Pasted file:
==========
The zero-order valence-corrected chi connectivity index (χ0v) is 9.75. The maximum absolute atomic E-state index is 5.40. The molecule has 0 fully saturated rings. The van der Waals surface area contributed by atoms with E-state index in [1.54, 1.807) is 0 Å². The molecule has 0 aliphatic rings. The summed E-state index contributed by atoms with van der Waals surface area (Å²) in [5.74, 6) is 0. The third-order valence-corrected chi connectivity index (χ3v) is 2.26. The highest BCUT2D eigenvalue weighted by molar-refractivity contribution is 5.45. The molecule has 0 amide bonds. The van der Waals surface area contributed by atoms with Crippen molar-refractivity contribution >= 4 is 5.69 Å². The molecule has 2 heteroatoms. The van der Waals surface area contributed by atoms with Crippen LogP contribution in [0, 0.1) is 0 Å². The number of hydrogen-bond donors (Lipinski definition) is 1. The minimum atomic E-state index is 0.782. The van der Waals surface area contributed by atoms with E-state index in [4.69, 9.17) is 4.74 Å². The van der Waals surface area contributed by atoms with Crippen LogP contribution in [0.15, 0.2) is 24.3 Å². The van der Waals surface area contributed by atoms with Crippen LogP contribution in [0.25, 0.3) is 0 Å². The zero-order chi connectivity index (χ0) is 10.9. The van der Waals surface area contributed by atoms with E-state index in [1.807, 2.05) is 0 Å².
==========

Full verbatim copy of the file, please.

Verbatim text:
The zero-order valence-corrected chi connectivity index (χ0v) is 9.75. The maximum absolute atomic E-state index is 5.40. The molecule has 0 fully saturated rings. The van der Waals surface area contributed by atoms with E-state index in [1.54, 1.807) is 0 Å². The molecule has 0 aliphatic rings. The summed E-state index contributed by atoms with van der Waals surface area (Å²) in [5.74, 6) is 0. The third-order valence-corrected chi connectivity index (χ3v) is 2.26. The highest BCUT2D eigenvalue weighted by molar-refractivity contribution is 5.45. The molecule has 0 amide bonds. The van der Waals surface area contributed by atoms with Crippen molar-refractivity contribution >= 4 is 5.69 Å². The molecule has 2 heteroatoms. The van der Waals surface area contributed by atoms with Crippen LogP contribution in [0, 0.1) is 0 Å². The number of hydrogen-bond donors (Lipinski definition) is 1. The minimum atomic E-state index is 0.782. The van der Waals surface area contributed by atoms with E-state index in [4.69, 9.17) is 4.74 Å². The van der Waals surface area contributed by atoms with Crippen LogP contribution in [0.15, 0.2) is 24.3 Å². The van der Waals surface area contributed by atoms with Crippen LogP contribution in [0.25, 0.3) is 0 Å². The zero-order chi connectivity index (χ0) is 10.9. The van der Waals surface area contributed by atoms with E-state index in [1.807, 2.05) is 0 Å².